This means, regardless of whether or not it’s played, a new Idol could come back. But even that feels unlikely, given the Amulet was entirely separate from the Idol mechanics in the mix. It’s worth keeping in mind that Lindsay didn’t know about Maryanne’s Idol, so a second Idol coming back around at five isn’t out of the question. But even so, it feels like iffy logic. A sure thing now feels far greater than a future theory.

Photo: CBS

There was surely more at play: perhaps keeping the Amulet away from Omar could help obfuscate their allegiance (or at least not emphasise it). And if they did make the end together, Lindsay might have hoped it was something she could point to as something unconnected to her closest ally. But as much as Lindsay lamented her decision to compete in the immunity challenge only to face Do or Die, it was this decision that feels like it could be her game-losing move.

And it’s such a shame, given everything played out exactly as she needed. She won Immunity to protect herself and left Jonathan open. She had a way to protect her closest ally. Unbeknownst to her, the opposition split their own vote, and as I theorised earlier, it’s not impossible that Jonathan would go home on a re-vote. If Lindsay plays the Amulet on Omar, the Final Five looks very different, and Season 42 probably ends differently than it will now.

But while Lindsay had the power here, it’s worth coming back around to Omar and noting that he didn’t appear to push hard for it either. He also made the decision to give back Mike’s Idol—only for Mike to immediately turn on him. I’ll note that exit interviews have revealed Omar had found an Idol Nullifier in the pre-merge, and this would have contributed to his plans around combatting the returned Idol. He could have also kept Mike’s Idol if he’d voted him off last week—and not even needed the unaired Nullifier! Omar played a masterful game, but as shiny as it’s seemed through the last couple weeks, it wasn’t flawless. No game is.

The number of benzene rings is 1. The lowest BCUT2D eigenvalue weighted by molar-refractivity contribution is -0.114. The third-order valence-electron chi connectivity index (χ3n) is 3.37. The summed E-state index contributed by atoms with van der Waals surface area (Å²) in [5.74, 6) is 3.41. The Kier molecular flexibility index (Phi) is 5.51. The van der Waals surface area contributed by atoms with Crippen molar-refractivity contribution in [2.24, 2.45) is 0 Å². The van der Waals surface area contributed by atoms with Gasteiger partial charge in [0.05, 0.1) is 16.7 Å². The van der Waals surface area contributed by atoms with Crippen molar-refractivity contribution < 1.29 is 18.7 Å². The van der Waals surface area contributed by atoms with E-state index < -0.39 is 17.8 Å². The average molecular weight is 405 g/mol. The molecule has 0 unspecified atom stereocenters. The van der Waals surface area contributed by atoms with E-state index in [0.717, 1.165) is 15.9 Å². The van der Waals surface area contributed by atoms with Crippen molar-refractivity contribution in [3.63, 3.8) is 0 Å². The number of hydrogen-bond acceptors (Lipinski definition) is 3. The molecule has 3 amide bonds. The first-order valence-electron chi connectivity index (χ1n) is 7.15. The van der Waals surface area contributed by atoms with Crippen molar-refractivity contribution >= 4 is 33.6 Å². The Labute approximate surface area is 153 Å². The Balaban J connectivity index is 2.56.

Photo: CBS

Omar got caught in his own web, to a degree. He was doing everything right, and it just caught up to him when he least expected it. Perhaps he should have been more on guard, especially after Drea’s parting shot. Or maybe he should have made the more ruthless move to snipe the Idol from Mike—and in the process, prevent the Amulet maturing into an Idol while also isolating Jonathan and keeping Drea around as a bigger threat. Perhaps he should have pushed Lindsay to play the Amulet. Maybe he should have kept Maryanne closer. Lots of what-ifs, but regardless of what exactly led to his downfall, there’s no mistake that Omar has been an absolute joy this season.

His glee for the game, relishing in his dastardly machinations, has been a bright spark in an already shining star. That enthusiasm has been backed up by some objectively impressive manipulations and moves. Above all, he’s also been a vibrant character with his eager giddiness, as well as his authenticity and representation as the first Muslim player to make the merge. As with this last run of boots, I would love to see Omar again, and if there’s a player who could adapt to an increased reputation as a schemer, I could see him somehow pulling it off.


I’ll say it again and again, but this season is easily poised for an all-timer for me personally, probably a Top Ten. The sheer delight of its cast amongst its competitiveness has been captivating, but it’s also felt like more than just fluff and fun. These characters, and this Final Five, have been shown to be complex and multifaceted. Their wins have been celebrated, while their flaws and mistakes have been laid bare. There are certainly conclusions to this season I will like more than others, but I am confident (not just Survivor confident) that next week’s finale will be a knockout competition and a memorable, narratively satisfying conclusion.

Written by

Austin Smith

Austin hails from Canberra, Australia. By day, he works by the light of office fluorescence. By night, he can be found swing dancing to Top ‘40s tracks (1940s, that is), playing board games, and enjoying life with his wonderful wife. His pedigree as a long-time Survivor superfan is evidenced by his Survivor-themed 11th birthday party featuring a gross food challenge comprising Brussel sprouts. Austin writes Inside Survivor’s episode recaps for both Survivor US and Australian Survivor.